Water Planning In New Mexico by Yx0aA0

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									                                 “Prospects for Sustainability in a Century of Uncertainty”
                                                   The New Mexico Water Dialogue
                                                    14th Annual Statewide Meeting
                                                           January 11, 2008



                    Water Planning In New Mexico
Presented by
Angela Schackel Bordegaray
State & Regional Water Planner

For the Water Dialog
January 11, 2008
Albuquerque, New Mexico



State Water Plan


                                 New Mexico State Water Plan Law
                                 (NMSA 72-14-3.1)

                                 A. It is the intent of the legislature that the interstate
                                 stream commission, in collaboration with the office of
                                 the state engineer and the water trust board, prepare and
                                 implement a comprehensive state water plan.

                                 H. The state water plan shall be periodically reviewed,
                                 updated and amended in response to changing
                                 conditions. At a minimum a review shall be undertaken
                                 every five years.




Progress Report
Implementation

   Active Water Resource Management (AWRM)
   The WATERS database
   Implementation of Indian water rights settlements (and water rights settlements in
    general)
   Acquiring water for the Strategic Water Reserve
   Completing adjudications

Current Water Planning Activity

State Water Plan REVIEW in 2007

   Evaluation of 2003 State Water Plan
   Internal OSE/ISC staff effort
   Implementation and changed conditions since 2003
         Rules and Regulations
             E.g. Strategic Water Reserve

   AWRM
   Water Rights Settlements
     Pecos

     Eagle Nest

     Native American water rights settlements

        •Navajo, Pojoaque, Taos

Changed conditions since 2003:

   Climate Change
   Population Growth
   Adjudications
   Legal Summary
   New & Changed water laws
   Court Decisions
 Completion of Regional Water Plans
 Etc.


Future Water Planning Activity

   State Water Plan UPDATE in 2008
   Extensive Public Involvement
         Regional and Statewide meetings
   Text, Maps, Appendices, Glossary
   Ongoing - “Rolling Updates”

How NM Compares
   Texas - $21 million for water planning; $15 million for its State Water Plan
   Colorado - $1 million annually for its Compact Committee Support and Basin-Wide
    Needs Assessment; allocates $10 million for water supply funding
   Wyoming and Utah each employ five planning staff and annually fund their planning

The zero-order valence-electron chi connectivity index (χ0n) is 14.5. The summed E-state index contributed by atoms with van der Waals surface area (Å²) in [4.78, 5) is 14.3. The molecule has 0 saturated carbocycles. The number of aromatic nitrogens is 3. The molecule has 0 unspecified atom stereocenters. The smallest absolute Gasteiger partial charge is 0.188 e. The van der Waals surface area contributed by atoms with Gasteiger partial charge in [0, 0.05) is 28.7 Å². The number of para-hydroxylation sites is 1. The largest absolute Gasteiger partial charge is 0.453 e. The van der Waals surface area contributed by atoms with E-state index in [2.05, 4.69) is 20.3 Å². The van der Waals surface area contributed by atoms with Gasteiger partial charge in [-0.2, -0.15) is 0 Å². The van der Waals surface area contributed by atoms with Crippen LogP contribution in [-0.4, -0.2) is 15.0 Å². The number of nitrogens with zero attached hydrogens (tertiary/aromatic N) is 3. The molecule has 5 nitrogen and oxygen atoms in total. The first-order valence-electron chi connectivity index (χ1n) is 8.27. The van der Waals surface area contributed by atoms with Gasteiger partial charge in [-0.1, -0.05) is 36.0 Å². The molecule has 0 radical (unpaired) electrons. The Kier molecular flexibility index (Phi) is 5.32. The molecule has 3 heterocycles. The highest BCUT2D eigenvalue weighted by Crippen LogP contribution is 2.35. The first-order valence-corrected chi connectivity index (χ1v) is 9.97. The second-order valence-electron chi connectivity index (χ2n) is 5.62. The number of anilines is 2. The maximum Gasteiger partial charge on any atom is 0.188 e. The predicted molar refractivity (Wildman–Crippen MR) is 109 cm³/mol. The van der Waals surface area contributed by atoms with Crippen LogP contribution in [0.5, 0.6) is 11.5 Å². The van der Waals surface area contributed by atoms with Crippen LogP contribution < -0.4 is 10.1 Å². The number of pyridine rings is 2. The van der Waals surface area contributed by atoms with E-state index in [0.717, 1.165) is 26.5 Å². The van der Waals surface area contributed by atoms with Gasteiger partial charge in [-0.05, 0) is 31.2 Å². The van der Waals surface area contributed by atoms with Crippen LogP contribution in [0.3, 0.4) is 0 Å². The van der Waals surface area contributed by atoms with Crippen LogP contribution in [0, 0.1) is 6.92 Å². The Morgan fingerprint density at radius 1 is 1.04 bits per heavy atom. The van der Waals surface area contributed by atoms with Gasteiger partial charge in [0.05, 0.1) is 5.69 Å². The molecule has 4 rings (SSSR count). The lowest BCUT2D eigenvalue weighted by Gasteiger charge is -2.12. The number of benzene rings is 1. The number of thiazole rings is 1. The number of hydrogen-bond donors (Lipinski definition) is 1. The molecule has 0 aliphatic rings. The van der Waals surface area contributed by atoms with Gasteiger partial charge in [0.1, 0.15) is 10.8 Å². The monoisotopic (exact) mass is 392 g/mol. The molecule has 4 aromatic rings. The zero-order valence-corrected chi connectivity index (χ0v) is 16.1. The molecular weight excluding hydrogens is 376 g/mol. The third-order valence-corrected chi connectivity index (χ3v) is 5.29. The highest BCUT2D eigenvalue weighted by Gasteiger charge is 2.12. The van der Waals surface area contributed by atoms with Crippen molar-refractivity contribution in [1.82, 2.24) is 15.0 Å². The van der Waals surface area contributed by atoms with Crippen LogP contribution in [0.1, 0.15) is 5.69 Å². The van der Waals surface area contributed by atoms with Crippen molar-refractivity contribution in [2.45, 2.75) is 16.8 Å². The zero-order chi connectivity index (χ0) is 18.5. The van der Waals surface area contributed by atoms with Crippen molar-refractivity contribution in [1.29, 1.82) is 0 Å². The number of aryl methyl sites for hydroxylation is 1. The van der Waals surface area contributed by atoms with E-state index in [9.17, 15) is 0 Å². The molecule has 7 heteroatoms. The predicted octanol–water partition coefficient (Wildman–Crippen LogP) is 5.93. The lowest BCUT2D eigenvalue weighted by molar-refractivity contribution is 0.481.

programs $300,000 and $500,000, respectively

Results of an Updated SWP

   A guide for implementing defined strategies for effective water management in future
   Whether this final report is one of substance -- or whether it reflects little or no public
    input and contains very little usable information – depends on funding for these
    efforts

New Mexico Water Planning Regions




ISC Regional Water Planning Program

   Started in 1987 (72-14-43 and 44)
   Not well-funded when initiated
   Guidance provided in 1994 “Regional Water Planning Handbook”
   Increased funding levels 1999-2006 led to completion of water plans
   15 of 16 Regional Plans accepted by ISC
   Not the same as “40-year water plans” (72-1-9)
   Separate from efforts related to “regionalization” of drinking water systems
   All Regional Water Plans available on OSE/ISC Website: www.ose.state.nm.us (go to
    “ISC” then “Planning Division” then click on “Regional Water Plans”)
Regional Water Plans

   Provide technical assessment of surface water and groundwater resources
   Highlight drought vulnerability in areas relying on surface water
   Provide projections of future population growth and water demand
   Discuss alternatives or strategies for meeting future needs within the region
   Have no authority to change laws or water rights

ISC Regional Water Planning Program

   a mechanism for ongoing communication among stakeholders and the state’s water
    managers within each region
   technical information on supply and demand from regional water plans can
    potentially contribute to the State Water Planning efforts

Conclusions

   Integration of regional water plans into state water plans is a challenge.
   Linking water funding to water plans promotes implementation.
   State authority to mandate water supply development options encourages regions to
    collaborate on mutually beneficial solutions to competing water demands.

To Find these Documents:

www.ose.state.nm.us
State Water Plan:
       go to “Publications”
        go to “State Water Plan”
Regional Water Plans:
        go to “Publications”
        go to “Regional Water Plans”

The End!

								
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